Presentation on theme: "Symbiotic Relationships. Symbiosis Symbiosis is a permanent relationship between two or more different organisms. Symbiotic relationships are very important."— Presentation transcript:
Symbiosis Symbiosis is a permanent relationship between two or more different organisms. Symbiotic relationships are very important in nature and happen all around us. Can you think of an example? HINT SEE PICTURE!
Symbiosis There are 3 types of Symbiosis: 1.Commensalism – one organism benefits the other is not harmed or helped. + 0 Barnacles are transported and fed by the whale. The whale is not affected by the barnacles.
Symbiosis There are 3 types of Symbiosis: 2. Parasitism – one organism benefits the other is harmed. + - The tick feeds on the dog. The tick could transmit disease to the host.
Symbiosis There are 3 types of Symbiosis: 3. Mutualism – both organisms benefit. + + The stinging tentacles of the sea anemone protect pairs of clown fish. In return, the clown fish clean debris from the sea anemone.
Leeches and Humans Leeches are worms that suck blood from animals including humans. When a leech comes in contact with a human, it attaches to the skin with a suction cup shaped mouth. The Leech sucks blood from the human. The leech receives a meal, while the human loses a small amount of blood. The leach may also leave a small wound.
Tapeworm and Mammals Tapeworms are flatworms that live in the intestines of cows, pigs and humans. Once a tapeworm enters a host it will attach itself to the digestive tract of the host and feed off the food that the host ingests. The tapeworm is not feeding on the host, but is stealing nutrients from the host. This can lead to sickness, malnutrition, digestion problems and even death for the host.
Birds and Trees Many birds make their nests in trees. This allows for the birds to be safe from predators. The tree does not receive anything from the bird
Horses and Humans Over the course of time, man has domesticated a wide variety of animals. Horse and humans are one example. The horse receives shelter, food and care from the human, while the horse is used for many jobs including transportation, hauling loads and in some cases, food.
Acacia Tree and Ants Acacia Ants make their nest in Acacia trees. The ants feed on insects that are found on the tree, which in turn protects the tree from harmful predators. The tree is unharmed by the ants.
Shrimp and Gobi Fish The shrimp digs and cleans up a burrow in the sand in which both the shrimp and the goby fish live. The shrimp is almost blind leaving it vulnerable to predators when above ground. In case of danger the goby fish touches the shrimp with its tail to warn it. When that happens both the shrimp and goby fish quickly retract into the burrow.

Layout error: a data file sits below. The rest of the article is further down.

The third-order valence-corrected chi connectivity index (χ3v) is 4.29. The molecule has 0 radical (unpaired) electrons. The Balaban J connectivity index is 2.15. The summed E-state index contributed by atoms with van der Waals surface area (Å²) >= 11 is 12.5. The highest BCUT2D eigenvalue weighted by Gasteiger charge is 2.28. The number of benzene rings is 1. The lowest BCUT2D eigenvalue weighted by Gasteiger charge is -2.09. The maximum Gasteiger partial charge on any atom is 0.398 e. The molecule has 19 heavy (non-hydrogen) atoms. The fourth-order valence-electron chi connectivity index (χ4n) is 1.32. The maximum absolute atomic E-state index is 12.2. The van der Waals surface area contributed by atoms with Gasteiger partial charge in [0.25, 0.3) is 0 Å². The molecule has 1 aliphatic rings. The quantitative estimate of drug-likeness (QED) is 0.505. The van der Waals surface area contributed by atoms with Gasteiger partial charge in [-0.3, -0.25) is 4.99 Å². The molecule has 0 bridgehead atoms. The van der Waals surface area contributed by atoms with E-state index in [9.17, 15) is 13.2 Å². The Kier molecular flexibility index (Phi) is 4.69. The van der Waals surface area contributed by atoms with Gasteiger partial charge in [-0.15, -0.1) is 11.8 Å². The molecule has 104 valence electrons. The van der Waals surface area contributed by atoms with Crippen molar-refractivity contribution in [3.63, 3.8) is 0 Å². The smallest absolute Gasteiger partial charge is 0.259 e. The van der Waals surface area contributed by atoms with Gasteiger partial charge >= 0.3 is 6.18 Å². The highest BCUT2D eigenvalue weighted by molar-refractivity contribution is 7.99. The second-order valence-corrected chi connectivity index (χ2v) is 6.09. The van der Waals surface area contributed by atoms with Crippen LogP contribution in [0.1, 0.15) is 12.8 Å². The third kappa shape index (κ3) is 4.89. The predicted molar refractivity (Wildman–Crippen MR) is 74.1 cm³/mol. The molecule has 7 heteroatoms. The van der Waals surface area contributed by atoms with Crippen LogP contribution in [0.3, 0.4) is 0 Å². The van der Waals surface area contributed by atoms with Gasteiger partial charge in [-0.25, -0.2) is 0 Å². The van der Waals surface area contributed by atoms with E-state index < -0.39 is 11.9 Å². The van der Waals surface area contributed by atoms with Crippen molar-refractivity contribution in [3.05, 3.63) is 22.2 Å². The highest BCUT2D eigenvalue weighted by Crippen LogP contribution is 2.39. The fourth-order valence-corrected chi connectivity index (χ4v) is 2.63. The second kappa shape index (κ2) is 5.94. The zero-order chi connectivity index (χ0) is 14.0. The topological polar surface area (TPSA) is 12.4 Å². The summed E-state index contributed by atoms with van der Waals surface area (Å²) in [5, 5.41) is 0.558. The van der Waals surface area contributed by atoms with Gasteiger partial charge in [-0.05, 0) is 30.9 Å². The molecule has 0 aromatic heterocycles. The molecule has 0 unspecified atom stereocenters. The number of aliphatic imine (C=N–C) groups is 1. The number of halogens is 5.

Burrs and Cattle Burrs are plants that have thorned seeds. When cattle are grazing, the burrs get tangled in the cattle’s fur, and then are transported to another area when the cattle wander. The burrs usually do not harm the cow, but the cow does not receive any benefit, either.
Fleas Fleas are tiny insects that live in the fur of different animals. The fleas suck blood from the skin of their host. The fleas may cause blood loss, irritation and spread diseases over a period of time.
Ichneumon Wasps Ichneumon wasps inject their eggs into caterpillars. After a period of time, the eggs hatch and the wasp larvae feed on the caterpillar from the inside out. The caterpillar eventually dies.
Epiphytes Epiphytes are small plants that grow on larger plants. The epiphytes receive a better location for collecting water and sunlight. The larger plant does not benefit in anyway.
Harpy Eagle and Sloths Harpy eagles are the largest eagles in the Western hemisphere. They hunt prey that live in the treetops of the rainforest. They kill the prey by squeezing their bodies with their sharp talons.
Praying Mantis and other insects A Praying Mantis is a notably vicious creature. It will eat almost any insect, including its own young. After mating, the female typically devours the male. The praying mantis will often hunt its prey by hiding on plant until an unsuspecting insect comes along. The praying mantis uses its claws to kill its victim.
Dust Mites and Humans Dust mites are microscopic insects that feed on the dead skin and detritus of other animals, including humans. The dust mites do not harm the humans directly, but some evidence suggest that they may be indirectly linked to asthma.